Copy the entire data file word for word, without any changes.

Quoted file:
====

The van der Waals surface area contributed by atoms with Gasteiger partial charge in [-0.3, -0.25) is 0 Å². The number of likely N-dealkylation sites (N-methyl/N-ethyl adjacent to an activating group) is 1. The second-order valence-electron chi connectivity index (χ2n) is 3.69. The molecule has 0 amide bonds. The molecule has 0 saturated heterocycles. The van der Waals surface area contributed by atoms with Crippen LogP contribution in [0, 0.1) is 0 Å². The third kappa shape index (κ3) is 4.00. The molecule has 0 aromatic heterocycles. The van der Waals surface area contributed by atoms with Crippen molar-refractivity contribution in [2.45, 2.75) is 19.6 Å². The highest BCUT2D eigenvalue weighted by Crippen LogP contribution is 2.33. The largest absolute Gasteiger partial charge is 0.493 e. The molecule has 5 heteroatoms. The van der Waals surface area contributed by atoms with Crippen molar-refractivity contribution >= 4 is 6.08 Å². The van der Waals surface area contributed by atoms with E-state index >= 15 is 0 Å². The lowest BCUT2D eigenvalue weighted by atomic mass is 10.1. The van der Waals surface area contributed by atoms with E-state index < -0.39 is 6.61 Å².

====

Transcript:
The van der Waals surface area contributed by atoms with Gasteiger partial charge in [-0.3, -0.25) is 0 Å². The number of likely N-dealkylation sites (N-methyl/N-ethyl adjacent to an activating group) is 1. The second-order valence-electron chi connectivity index (χ2n) is 3.69. The molecule has 0 amide bonds. The molecule has 0 saturated heterocycles. The van der Waals surface area contributed by atoms with Crippen LogP contribution in [0, 0.1) is 0 Å². The third kappa shape index (κ3) is 4.00. The molecule has 0 aromatic heterocycles. The van der Waals surface area contributed by atoms with Crippen molar-refractivity contribution in [2.45, 2.75) is 19.6 Å². The highest BCUT2D eigenvalue weighted by Crippen LogP contribution is 2.33. The largest absolute Gasteiger partial charge is 0.493 e. The molecule has 5 heteroatoms. The van der Waals surface area contributed by atoms with Crippen molar-refractivity contribution >= 4 is 6.08 Å². The van der Waals surface area contributed by atoms with E-state index >= 15 is 0 Å². The lowest BCUT2D eigenvalue weighted by atomic mass is 10.1. The van der Waals surface area contributed by atoms with E-state index < -0.39 is 6.61 Å².